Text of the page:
Bob passed away in March 2017. Read his obituary from the Las Vegas Review Journal.
91-year-old Bob Dodds of Las Vegas, NV appears on episode #420 of Hometown Heroes, debuting May 21, 2016. A native of Aurora, CO, Dodds graduated from Hollywood (CA) High School at the age of 16 and enlisted in the Navy at 17.
He would spend 26 years in the Navy, retiring as a Chief Petty Officer after serving in World War II, Korea, and Vietnam. For decades, Dodds didn’t talk much about his military service, convinced that no one really cared to hear about it. His recent journey to the National World War II Memorial and other Washington, D.C. monuments with Honor Flight Southern Nevada left him overwhelmed by how much people actually do care.
Assigned to the submarine tender USS Pelias (AS-14), he arrived at Pearl Harbor about two weeks before the Japanese attack. Listen to Hometown Heroes to hear Bob explain how he experienced December 7, 1941 aboard the Pelias. When planes flew overhead, he didn’t realize they were enemy aircraft until he heard an explosion on the other side of Ford Island.
“There’s a big puff of smoke, and I’m thinking maybe they’re just playing around or something,” Dodds recalls. “Then a couple more come over and I thought no, they’re not playing around, this is serious.”
You’ll hear the unexpected challenge Bob encountered next in trying to alert the ship’s crew to what was happening, how long the engagement seemed to last in his mind, why he feels fortunate to have been where he was, and why he has never been to the USS Arizona Memorial. For the next few days, Bob had to help clean up the harbor, using sand, straw, and pitchforks to gather up the thick black oil that covered the water. A gruesome reality confronted the 17-year-old as his clean up efforts occasionally turned up body parts from sailors killed in the attack. “That was the worst part of the whole deal,” Dodds says. “I don’t think there’s any classes you can take to prepare you for that.”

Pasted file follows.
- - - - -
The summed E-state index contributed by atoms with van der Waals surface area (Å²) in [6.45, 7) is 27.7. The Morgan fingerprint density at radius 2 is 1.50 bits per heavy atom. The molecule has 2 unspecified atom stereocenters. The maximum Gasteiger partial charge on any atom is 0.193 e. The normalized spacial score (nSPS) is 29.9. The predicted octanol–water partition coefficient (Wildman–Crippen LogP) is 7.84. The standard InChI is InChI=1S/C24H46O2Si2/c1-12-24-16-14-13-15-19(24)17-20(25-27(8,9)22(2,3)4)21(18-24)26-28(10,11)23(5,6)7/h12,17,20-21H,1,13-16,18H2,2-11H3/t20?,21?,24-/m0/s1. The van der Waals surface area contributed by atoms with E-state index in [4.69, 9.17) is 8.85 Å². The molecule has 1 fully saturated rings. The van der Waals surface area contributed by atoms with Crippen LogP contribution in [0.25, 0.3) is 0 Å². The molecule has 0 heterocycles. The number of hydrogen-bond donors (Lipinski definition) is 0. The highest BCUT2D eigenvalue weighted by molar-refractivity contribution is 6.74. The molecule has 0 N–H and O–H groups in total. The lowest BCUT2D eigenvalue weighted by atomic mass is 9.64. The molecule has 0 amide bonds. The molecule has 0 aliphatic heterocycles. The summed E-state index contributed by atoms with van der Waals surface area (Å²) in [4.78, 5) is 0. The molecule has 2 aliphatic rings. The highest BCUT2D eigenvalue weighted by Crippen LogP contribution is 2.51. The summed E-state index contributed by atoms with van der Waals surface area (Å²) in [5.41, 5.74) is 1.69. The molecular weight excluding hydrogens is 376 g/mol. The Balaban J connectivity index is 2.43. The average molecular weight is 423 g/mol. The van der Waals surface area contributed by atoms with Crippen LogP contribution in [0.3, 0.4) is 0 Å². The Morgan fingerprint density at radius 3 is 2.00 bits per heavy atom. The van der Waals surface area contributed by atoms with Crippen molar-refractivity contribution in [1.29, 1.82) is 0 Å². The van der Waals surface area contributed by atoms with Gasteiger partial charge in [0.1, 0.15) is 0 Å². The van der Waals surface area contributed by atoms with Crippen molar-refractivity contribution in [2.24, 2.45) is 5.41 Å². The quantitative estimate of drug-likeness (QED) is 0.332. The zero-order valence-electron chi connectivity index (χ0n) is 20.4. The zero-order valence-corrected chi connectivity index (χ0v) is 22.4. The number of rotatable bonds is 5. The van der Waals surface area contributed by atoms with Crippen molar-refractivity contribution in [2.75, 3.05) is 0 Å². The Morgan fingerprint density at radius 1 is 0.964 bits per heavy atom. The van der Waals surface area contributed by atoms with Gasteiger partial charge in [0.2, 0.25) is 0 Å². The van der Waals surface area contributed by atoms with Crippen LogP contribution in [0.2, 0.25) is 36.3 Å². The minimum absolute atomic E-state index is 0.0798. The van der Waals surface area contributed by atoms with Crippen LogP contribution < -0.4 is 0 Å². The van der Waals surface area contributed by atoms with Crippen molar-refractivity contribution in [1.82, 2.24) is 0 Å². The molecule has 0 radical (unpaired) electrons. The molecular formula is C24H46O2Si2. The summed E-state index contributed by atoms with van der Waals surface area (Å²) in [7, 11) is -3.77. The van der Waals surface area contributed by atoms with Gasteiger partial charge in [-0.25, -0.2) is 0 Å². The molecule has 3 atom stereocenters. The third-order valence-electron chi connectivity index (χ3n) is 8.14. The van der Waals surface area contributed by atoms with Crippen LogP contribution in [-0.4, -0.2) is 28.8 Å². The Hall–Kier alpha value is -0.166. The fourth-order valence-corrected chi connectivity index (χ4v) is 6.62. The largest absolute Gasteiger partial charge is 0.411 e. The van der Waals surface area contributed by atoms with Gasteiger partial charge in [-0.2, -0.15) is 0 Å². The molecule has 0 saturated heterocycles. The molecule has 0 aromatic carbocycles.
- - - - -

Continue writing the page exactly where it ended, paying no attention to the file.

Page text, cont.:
After sailing with the USS Pelias to Australia, he was transferred to the destroyer USS Monssen (DD-436). In November 1942, with two cruisers, a carrier, and six destroyers, the Monssen sailed to Guadalcanal and Tulagi to prevent the Japanese from reinforcing their armies there. At 2:20 AM on November 13, 1942, the Monssen encountered the enemy fleet, was rocked by explosions, and eventually sank in flames. Bob was in the chart room when the bridge was hit by enemy fire, narrowly escaping death. Along with three other men, he escaped the burning Monssen, and spent the night floating in the water, waiting to be rescued. Although some of the men wanted to try to swim to shore, Dodds refused. You’ll hear Bob explain how this decision was one that would save his life and the lives of his comrades. Despite his circumstances, Dodds remained optimistic about his survival. “Some way, I’m going to get out of this,” he remembers thinking. I’m not going to die here.”
He and his three friends were rescued by a minesweeper, and for decades believed they were the only survivors of the Monssen. In actuality, roughly 40% of the ship’s screw survived that deadly encounter with three destroyers and one cruiser.
Watch the video below for Bob Dodd’s explanation of why his dog tag is still on the Monssen, which was discovered upright in “Iron Bottom Sound” in 1992. During the Korean War, Bob served aboard the battleship USS Iowa (BB-61), which is now a museum ship in San Pedro, CA. He spent time in Vietnam as well, but it wasn’t until 2016 that the importance and value of his service really came into focus. Listen to Hometown Heroes for Bob’s account of his adventure with Honor Flight Southern Nevada, including a visit to the National World War II Memorial.
“It was out of this world,” you’ll hear him say. “I could never in my wildest dreams imagine anything like it. It was a healing thing. It showed that people cared.”
Yes, people do care, Bob, and thanks to your willingness to share your story, we all have a better idea of what you and so many other Americans have endured for the sake of our freedom. Thanks to Belinda Morse of Honor Flight Southern Nevada for connecting us to Bob and his story.